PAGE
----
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Oklahoma citizens, law enforcement react to DOJ investigation announcement

OKLAHOMA COUNTY, Okla. (KFOR) – Citizens and law enforcement are reacting to the U.S. Department of Justice’s investigation into alleged civil rights violations by the state of Oklahoma, the city of Oklahoma City, and Oklahoma City Police Department.

The DOJ is looking into claims the state discriminated against people with disabilities, leading to unnecessary contact with police.

Jessica Early said that was exactly what happened to her loved one.

“He’s not a monster,” said Early. “He’s just somebody that was in crisis.”

Early said her family member, who suffered from mental illness, has been inside the Oklahoma County jail for nearly a year. He was sent there after having a mental break down.

Early’s family called 911 during the incident, but things quickly shifted and dozens of officers showed up, which led to a standoff and gunfire.

“You can’t approach things like that (when dealing with mental illness),” said Early. “That’s going to escalate the situation and turn it into something that way offsets from what it actually is.”

Early said she was not surprised to hear about the DOJ’s investigation into claims Oklahoma has discriminated against people with disabilities.

The probe will also investigate how law enforcement has responded to 911 calls involving people suffering from a mental crisis.

Lt. Gene Bradley said his job is to deescalate mental health calls when they come into the Oklahoma County Sheriff’s Office.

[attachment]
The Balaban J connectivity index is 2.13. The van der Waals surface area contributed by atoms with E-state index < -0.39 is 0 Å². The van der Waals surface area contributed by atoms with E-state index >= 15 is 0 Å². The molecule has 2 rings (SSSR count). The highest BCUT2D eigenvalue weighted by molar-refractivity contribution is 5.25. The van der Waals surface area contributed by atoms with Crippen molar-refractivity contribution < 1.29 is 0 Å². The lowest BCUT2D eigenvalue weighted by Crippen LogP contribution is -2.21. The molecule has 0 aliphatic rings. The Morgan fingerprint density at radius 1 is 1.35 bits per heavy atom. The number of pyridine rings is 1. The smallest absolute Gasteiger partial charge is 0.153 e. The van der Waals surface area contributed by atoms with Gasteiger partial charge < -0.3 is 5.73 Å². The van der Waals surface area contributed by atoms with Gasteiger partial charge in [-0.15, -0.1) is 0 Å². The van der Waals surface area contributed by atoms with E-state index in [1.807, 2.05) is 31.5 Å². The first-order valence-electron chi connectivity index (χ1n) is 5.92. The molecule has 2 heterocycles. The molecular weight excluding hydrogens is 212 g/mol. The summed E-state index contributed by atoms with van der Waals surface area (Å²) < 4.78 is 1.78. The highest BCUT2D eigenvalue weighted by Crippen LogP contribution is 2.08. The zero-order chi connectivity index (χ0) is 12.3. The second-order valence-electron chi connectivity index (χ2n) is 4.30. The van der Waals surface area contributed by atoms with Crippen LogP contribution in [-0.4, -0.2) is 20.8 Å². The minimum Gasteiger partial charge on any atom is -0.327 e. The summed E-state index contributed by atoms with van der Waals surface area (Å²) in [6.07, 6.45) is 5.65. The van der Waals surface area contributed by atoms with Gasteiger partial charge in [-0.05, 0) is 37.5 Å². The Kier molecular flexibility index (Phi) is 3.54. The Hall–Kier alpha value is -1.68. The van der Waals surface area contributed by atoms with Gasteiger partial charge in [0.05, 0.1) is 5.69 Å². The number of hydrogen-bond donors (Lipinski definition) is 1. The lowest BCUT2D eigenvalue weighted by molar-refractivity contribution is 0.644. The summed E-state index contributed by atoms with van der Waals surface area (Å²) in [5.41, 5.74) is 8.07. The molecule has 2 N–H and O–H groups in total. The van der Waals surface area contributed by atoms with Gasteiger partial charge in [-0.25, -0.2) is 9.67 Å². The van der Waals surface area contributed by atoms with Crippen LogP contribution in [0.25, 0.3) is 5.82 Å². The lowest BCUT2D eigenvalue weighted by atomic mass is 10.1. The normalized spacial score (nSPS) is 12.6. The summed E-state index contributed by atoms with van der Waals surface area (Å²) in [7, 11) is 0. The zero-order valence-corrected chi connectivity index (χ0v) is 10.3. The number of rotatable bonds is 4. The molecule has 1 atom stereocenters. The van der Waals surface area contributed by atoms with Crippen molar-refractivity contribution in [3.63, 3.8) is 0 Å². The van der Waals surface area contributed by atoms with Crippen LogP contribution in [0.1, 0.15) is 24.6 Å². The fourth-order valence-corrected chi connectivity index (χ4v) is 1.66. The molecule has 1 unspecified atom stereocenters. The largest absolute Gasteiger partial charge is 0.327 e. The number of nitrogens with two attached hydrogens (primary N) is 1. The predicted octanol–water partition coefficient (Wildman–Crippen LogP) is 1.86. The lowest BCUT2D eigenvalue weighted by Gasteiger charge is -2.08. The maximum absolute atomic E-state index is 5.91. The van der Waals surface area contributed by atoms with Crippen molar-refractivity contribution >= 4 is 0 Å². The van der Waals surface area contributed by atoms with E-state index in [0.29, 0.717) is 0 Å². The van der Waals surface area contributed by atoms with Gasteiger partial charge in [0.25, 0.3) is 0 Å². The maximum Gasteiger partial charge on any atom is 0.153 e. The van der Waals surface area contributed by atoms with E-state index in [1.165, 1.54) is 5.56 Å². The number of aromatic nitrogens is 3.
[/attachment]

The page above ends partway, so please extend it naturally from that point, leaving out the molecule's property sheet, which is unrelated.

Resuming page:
“I have to be proactive,” said Bradley, who is the mental health project coordinator for OCSO. “Try to prevent the mental health crisis from happening.”

Bradley said the office will get 100 calls per week from someone with mental health issues. He said one woman he visits frequently used to call 911 dozens of times a week and the office was on the verge of filing charges against her for misuse of 911.

“I’ve been involved with her for three months and in that three months we’ve had one 911 call from her residence,” said Bradley.

The deputy said his training has allowed him to recognize if someone needs mental help.

“Instead of me thinking they’re being oppositional or defiant to me, I can understand that they might have some other things and change my approach to solve the situation or the problem,” said Bradley.

The DOJ investigation will also look into whether or not the state has failed to offer community-based mental health services to people in Oklahoma County.

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